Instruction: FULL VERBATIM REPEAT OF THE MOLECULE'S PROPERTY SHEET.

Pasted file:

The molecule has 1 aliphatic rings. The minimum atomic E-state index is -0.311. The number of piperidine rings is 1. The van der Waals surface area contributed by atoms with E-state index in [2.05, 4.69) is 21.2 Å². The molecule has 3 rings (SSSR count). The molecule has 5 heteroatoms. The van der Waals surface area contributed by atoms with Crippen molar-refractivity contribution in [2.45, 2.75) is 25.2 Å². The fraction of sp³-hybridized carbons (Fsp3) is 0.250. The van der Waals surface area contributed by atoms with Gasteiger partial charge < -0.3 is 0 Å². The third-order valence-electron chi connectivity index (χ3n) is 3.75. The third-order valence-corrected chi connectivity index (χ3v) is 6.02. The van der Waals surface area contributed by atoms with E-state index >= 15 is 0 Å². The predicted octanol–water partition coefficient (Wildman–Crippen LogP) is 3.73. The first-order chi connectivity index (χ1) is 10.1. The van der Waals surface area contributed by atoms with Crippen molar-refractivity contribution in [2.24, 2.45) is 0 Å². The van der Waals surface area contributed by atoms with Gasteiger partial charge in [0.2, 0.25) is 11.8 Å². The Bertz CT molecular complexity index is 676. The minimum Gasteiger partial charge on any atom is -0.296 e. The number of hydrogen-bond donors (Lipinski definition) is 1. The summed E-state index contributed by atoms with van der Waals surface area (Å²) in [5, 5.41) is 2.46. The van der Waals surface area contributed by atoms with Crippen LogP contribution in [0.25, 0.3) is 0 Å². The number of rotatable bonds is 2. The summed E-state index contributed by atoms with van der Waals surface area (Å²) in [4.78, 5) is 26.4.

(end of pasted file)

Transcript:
The molecule has 1 aliphatic rings. The minimum atomic E-state index is -0.311. The number of piperidine rings is 1. The van der Waals surface area contributed by atoms with E-state index in [2.05, 4.69) is 21.2 Å². The molecule has 3 rings (SSSR count). The molecule has 5 heteroatoms. The van der Waals surface area contributed by atoms with Crippen molar-refractivity contribution in [2.45, 2.75) is 25.2 Å². The fraction of sp³-hybridized carbons (Fsp3) is 0.250. The van der Waals surface area contributed by atoms with Gasteiger partial charge < -0.3 is 0 Å². The third-order valence-electron chi connectivity index (χ3n) is 3.75. The third-order valence-corrected chi connectivity index (χ3v) is 6.02. The van der Waals surface area contributed by atoms with E-state index >= 15 is 0 Å². The predicted octanol–water partition coefficient (Wildman–Crippen LogP) is 3.73. The first-order chi connectivity index (χ1) is 10.1. The van der Waals surface area contributed by atoms with Crippen molar-refractivity contribution in [2.24, 2.45) is 0 Å². The van der Waals surface area contributed by atoms with Gasteiger partial charge in [0.2, 0.25) is 11.8 Å². The Bertz CT molecular complexity index is 676. The minimum Gasteiger partial charge on any atom is -0.296 e. The number of hydrogen-bond donors (Lipinski definition) is 1. The summed E-state index contributed by atoms with van der Waals surface area (Å²) in [5, 5.41) is 2.46. The van der Waals surface area contributed by atoms with Crippen LogP contribution in [0.25, 0.3) is 0 Å². The number of rotatable bonds is 2. The summed E-state index contributed by atoms with van der Waals surface area (Å²) in [4.78, 5) is 26.4.